Do tamales get you fat?
A typical tamale has 11.38 grams of fat and 285 calories, to be exact. Since traditional tamales are typically made of lard, these are noted to have increased saturated fat. If there is an increasing amount of saturated fat in your food, high cholesterol, weight gain, and heart disease are the possible risks. However, the count entirely depends on how much filling and masa you use. Therefore, it’s best to count calories and eat tamales moderately to avoid weight gain and other health issues.
What is traditionally served with tamales?
Traditionally, tamales are served with rice, beans, salads, or sometimes nothing at all, as they are deemed delicious on their own and eaten as a street food. However, if you wish to have a complete meal, tamales are best paired with side dishes that offer a great balance of flavors and textures. The best recommendations on what to serve with tamales include avocado salad, corn chowder, jicama slaw, and Mexican crema, to name a few.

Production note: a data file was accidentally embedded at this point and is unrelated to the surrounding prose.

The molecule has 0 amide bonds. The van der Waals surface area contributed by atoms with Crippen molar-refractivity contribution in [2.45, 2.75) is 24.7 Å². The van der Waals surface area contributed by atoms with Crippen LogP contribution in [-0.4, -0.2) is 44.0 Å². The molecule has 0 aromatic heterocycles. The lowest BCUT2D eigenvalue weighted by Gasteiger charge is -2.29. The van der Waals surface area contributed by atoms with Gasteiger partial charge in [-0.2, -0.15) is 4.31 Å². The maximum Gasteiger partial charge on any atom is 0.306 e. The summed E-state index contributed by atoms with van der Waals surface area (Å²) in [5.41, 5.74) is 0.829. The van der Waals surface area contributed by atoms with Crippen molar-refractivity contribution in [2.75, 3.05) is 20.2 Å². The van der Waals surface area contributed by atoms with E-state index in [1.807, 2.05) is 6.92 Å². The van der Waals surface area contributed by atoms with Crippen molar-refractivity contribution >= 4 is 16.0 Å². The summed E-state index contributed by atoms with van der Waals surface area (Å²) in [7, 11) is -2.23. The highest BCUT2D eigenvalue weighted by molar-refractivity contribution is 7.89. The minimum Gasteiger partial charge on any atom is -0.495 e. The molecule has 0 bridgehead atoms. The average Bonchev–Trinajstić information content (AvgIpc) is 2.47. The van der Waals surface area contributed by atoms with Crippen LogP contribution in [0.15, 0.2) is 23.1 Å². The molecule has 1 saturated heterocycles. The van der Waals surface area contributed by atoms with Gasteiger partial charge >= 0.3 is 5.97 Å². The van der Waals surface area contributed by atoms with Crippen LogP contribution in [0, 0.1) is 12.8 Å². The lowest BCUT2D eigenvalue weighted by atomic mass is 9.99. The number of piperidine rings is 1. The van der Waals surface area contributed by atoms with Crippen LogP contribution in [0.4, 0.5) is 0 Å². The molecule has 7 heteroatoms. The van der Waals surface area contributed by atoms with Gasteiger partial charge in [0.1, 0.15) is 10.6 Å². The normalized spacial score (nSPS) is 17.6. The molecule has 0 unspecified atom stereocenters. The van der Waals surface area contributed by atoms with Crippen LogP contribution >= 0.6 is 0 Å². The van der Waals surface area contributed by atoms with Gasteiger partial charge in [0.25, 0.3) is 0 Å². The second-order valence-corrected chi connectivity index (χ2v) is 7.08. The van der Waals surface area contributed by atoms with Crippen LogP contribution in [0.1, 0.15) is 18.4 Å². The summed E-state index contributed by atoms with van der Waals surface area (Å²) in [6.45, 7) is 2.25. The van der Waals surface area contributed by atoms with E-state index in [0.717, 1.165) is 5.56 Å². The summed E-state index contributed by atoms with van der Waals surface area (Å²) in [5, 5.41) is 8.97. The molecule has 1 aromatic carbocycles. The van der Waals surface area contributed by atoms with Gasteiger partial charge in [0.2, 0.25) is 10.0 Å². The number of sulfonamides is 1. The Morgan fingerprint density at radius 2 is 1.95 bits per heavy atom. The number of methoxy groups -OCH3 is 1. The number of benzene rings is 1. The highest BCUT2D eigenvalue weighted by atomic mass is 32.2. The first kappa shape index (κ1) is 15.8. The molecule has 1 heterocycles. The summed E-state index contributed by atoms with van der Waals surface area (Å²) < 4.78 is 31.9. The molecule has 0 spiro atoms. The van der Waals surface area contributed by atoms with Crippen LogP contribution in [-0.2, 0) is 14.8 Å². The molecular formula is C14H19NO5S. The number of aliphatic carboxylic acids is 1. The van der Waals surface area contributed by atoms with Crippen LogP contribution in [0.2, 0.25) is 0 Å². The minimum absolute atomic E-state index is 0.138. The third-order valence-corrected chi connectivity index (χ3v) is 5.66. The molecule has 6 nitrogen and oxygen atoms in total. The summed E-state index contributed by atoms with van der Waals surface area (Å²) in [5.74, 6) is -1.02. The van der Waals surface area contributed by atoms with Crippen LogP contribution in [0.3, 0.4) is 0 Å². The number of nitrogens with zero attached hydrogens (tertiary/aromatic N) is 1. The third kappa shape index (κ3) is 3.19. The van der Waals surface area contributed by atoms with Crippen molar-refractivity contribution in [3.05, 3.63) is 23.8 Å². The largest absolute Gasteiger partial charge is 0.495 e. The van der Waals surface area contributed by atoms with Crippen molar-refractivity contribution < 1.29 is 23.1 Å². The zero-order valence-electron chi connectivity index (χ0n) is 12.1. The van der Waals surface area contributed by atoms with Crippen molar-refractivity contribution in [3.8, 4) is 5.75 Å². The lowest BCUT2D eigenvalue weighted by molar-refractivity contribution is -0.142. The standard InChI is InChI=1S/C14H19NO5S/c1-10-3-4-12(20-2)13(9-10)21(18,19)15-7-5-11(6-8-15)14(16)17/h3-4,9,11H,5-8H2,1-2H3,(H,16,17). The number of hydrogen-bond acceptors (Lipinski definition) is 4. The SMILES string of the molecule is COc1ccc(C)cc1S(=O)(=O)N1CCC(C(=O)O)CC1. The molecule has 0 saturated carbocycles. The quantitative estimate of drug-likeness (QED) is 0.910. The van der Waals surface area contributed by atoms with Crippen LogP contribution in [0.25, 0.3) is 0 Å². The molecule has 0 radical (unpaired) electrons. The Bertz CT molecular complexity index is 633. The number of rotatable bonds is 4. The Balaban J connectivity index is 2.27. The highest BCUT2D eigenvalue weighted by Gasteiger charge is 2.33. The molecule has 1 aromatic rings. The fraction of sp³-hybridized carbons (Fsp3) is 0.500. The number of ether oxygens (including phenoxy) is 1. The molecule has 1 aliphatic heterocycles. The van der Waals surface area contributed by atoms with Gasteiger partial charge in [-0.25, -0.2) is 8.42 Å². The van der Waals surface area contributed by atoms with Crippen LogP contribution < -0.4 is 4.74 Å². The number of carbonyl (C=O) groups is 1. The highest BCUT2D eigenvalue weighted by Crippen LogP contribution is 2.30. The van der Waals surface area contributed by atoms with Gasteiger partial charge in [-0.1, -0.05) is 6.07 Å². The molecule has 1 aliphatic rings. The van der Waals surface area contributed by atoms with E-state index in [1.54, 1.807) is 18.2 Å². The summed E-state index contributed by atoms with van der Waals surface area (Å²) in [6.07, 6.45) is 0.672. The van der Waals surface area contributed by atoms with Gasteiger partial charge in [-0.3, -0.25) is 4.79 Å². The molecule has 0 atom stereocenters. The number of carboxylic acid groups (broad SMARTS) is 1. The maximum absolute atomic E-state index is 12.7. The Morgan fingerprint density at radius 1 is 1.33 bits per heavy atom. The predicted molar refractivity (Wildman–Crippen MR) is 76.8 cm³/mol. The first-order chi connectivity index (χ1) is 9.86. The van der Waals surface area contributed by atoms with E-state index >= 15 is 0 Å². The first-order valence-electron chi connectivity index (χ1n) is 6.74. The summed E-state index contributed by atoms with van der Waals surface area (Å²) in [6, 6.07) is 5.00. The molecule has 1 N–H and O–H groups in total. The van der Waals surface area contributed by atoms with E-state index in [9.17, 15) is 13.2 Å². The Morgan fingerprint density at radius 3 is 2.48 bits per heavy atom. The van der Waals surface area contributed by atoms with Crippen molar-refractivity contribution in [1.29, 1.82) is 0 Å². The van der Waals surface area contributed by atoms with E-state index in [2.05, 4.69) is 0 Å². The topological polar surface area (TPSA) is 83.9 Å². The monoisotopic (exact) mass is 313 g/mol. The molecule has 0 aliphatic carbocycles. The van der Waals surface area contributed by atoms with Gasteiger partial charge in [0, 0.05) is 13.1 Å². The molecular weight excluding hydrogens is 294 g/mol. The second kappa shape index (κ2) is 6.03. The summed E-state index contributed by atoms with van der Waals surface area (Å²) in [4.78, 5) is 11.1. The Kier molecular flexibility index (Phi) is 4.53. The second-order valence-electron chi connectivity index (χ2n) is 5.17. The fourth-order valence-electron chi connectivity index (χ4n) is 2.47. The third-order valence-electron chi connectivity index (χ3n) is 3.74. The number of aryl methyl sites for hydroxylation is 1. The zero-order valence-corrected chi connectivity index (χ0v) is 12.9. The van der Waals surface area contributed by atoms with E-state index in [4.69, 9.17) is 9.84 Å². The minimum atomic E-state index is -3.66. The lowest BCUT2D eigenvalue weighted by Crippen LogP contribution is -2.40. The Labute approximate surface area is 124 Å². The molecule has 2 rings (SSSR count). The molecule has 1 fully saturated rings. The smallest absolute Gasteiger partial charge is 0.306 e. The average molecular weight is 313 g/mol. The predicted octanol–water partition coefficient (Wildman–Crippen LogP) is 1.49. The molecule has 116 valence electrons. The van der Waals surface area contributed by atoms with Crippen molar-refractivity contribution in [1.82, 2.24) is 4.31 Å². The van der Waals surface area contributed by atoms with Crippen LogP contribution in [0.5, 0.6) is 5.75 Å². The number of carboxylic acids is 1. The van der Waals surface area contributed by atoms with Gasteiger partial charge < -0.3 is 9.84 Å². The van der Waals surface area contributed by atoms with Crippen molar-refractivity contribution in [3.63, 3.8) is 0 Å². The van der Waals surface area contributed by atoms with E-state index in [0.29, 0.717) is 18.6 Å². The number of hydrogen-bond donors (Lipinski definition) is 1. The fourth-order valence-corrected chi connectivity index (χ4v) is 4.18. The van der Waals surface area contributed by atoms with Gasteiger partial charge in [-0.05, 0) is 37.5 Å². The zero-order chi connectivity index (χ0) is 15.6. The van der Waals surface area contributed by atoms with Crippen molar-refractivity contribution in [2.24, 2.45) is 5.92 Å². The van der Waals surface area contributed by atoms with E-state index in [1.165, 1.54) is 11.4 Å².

What’s on the outside of tamales?
Tamales are wrapped using dried corn husks, which are soaked in the water to make them flexible, but are sometimes also wrapped in banana leaves. These wrappers are not eaten, but they do add certain flavors to tamales, especially during the steaming process. Tamales are usually steamed for at least 30 minutes. The total time actually depends on the size of the tamales, but they’re cooked until the masa is firm and the filling is hot.
- YouTube: How to Make Tamales